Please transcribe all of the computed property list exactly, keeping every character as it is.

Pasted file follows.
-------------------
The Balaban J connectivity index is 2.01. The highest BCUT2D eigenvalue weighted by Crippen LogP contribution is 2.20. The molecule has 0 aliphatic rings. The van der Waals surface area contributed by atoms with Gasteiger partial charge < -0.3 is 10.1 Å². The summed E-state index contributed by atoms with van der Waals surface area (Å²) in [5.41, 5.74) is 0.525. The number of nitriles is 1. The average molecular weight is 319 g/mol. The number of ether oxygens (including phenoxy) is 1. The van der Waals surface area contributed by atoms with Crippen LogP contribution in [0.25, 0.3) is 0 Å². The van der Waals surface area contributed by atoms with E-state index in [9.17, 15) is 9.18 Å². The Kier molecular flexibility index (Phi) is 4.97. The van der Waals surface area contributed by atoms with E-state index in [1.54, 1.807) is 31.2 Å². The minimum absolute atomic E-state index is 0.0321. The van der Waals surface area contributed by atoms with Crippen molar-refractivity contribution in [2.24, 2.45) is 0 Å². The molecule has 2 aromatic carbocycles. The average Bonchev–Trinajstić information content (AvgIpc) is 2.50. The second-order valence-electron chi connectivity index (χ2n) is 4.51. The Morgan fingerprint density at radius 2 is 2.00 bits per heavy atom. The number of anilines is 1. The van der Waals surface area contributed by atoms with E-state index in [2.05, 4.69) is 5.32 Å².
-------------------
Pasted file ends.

The Balaban J connectivity index is 2.01. The highest BCUT2D eigenvalue weighted by Crippen LogP contribution is 2.20. The molecule has 0 aliphatic rings. The van der Waals surface area contributed by atoms with Gasteiger partial charge < -0.3 is 10.1 Å². The summed E-state index contributed by atoms with van der Waals surface area (Å²) in [5.41, 5.74) is 0.525. The number of nitriles is 1. The average molecular weight is 319 g/mol. The number of ether oxygens (including phenoxy) is 1. The van der Waals surface area contributed by atoms with Crippen LogP contribution in [0.25, 0.3) is 0 Å². The van der Waals surface area contributed by atoms with E-state index in [9.17, 15) is 9.18 Å². The Kier molecular flexibility index (Phi) is 4.97. The van der Waals surface area contributed by atoms with E-state index in [1.54, 1.807) is 31.2 Å². The minimum absolute atomic E-state index is 0.0321. The van der Waals surface area contributed by atoms with Crippen molar-refractivity contribution in [2.24, 2.45) is 0 Å². The molecule has 2 aromatic carbocycles. The average Bonchev–Trinajstić information content (AvgIpc) is 2.50. The second-order valence-electron chi connectivity index (χ2n) is 4.51. The Morgan fingerprint density at radius 2 is 2.00 bits per heavy atom. The number of anilines is 1. The van der Waals surface area contributed by atoms with E-state index in [2.05, 4.69) is 5.32 Å².